Developers: Landing new stores not easy

Many factors go into site selection process for new Springfield businesses.


Springfield is home to many local and national restaurants and stores, but it often cannot land big names that are happy to have multiple locations in communities only 30 minutes away.

Many Springfielders often wonder why the area cannot attract Starbucks, Gabriel Brothers or Barnes & Noble, for example.

The Springfield News-Sun talked with developers who have worked on two major retail corridors in Springfield — East Main Street and North Bechtle Avenue — to find out the advantages and disadvantages of developing retail sites in Springfield.

Developers and local economic officials said site selectors consider a number of factors, including demographics, expendable income, location and overall market forces.

“People look at the demographic fit or ‘profile,’ and sometimes we don’t fit that mold,” said Horton Hobbs, Greater Springfield Chamber of Commerce vice president of economic development. “On the surface, we don’t have the right incomes.”

For example, when marketing Springfield Commons in the 1900 block of Bechtle Avenue, Tolson Enterprises uses census data to give estimates for population and incomes in a 3-, 5- and 10-mile radius.

Three miles from the retail complex, more than 44,000 people and more than 17,500 households are found, according to data provided by the Toledo-based developer. The average income is $44,675; the median $33,927.

Within 10 miles, there are more than 125,600 people and nearly 49,500 households — with an average income of $49,241. The median income is $40,263.

Pete Noonan, founding partner of Midland Properties, said size is a definite issue with retailers, as Springfield may not have the population to support more than one store, if at all. Midland is one of the largest commercial real estate companies and recently brought Tim Hortons to East Main.

“A (Tim) Hortons sees Springfield as maybe a three-store town … or back when I was talking to Kroger people, they were interested in having stores out north, south, east and west, portions of town that covered the market,” Noonan said. “But there are other folks I don’t think you would see with multiple stores, like an Olive Garden.”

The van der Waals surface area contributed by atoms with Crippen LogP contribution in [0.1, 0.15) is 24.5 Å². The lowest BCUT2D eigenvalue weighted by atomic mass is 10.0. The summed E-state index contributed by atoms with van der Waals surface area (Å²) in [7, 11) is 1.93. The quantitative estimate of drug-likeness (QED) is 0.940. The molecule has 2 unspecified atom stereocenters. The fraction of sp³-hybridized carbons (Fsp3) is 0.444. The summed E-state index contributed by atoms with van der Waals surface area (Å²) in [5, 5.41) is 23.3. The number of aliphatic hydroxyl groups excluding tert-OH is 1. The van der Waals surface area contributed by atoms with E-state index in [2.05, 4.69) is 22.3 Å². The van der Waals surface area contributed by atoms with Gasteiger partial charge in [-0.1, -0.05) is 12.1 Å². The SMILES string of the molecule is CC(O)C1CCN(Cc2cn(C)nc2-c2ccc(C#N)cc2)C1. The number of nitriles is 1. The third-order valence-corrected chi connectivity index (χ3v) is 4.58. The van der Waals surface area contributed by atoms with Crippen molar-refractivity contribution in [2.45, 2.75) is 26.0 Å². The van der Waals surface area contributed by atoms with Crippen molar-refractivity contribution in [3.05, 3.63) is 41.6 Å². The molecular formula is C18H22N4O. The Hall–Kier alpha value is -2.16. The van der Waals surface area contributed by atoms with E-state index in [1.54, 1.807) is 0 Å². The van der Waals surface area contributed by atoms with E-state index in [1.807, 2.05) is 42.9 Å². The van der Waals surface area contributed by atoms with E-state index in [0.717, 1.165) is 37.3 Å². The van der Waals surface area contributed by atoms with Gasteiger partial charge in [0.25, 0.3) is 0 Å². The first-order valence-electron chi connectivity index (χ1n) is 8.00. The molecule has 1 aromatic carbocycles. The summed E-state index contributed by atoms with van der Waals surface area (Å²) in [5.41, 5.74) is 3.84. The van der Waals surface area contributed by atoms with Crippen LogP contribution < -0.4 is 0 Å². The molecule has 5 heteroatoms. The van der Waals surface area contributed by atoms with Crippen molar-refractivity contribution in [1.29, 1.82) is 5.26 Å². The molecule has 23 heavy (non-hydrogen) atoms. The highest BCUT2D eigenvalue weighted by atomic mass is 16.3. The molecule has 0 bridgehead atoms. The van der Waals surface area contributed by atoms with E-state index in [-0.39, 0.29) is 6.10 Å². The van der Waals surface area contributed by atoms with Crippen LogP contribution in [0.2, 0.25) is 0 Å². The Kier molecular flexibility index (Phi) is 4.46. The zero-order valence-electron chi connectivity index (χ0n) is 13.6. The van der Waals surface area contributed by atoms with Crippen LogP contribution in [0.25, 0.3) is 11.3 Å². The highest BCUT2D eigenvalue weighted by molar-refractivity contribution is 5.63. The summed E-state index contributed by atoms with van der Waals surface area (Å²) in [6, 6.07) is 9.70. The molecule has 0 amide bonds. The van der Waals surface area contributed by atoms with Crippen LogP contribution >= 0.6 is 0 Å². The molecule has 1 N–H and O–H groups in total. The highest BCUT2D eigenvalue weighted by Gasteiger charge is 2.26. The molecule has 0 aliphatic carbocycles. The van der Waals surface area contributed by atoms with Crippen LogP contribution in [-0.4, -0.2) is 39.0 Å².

Tolson president Steve Speranza said some retailers are “looking for more of a higher-end income and education, so they shoot for Beavercreek and Springboro. It’s that lifestyle tenant like Eddie Bauer … they’re only doing one store in Dayton.”

It took 18 months to get the East Main site zoned and approved for Tim Hortons and 10 years to even find the right site for them on the east side, Noonan said.

“Some people have the opinion that we have some significant flexibility in where we might be able to locate a tenant,” Noonan said. “That just isn’t the case. The retail user is a pretty sophisticated guy who knows where his clients are and where he wants to be relative to them. He’s looking for a location that fits that bill.”

Tolson Enterprise has done well on Bechtle, Speranza said. The developer owns the sites by Walmart that have Buffalo Wild Wings, Panera, Batteries Plus and more. The company is doing a 12,000 square foot addition to the complex to provide room for more retailers.

But Speranza said for every three or four retailers Tolson signs, they’ve talked to about 400. He gave three reasons as to why retailers won’t settle in Springfield: the company says its not ready to do a store, demographics, or a franchise cannot find anyone to purchase a location.

“We’re coming out of a really difficult period where entrepreneur-type people, they couldn’t get money, they couldn’t get loans,” Speranza said. “We’re coming out of that now. For four years nobody could get money … Once the economy comes back, people are pent up and looking for those things.”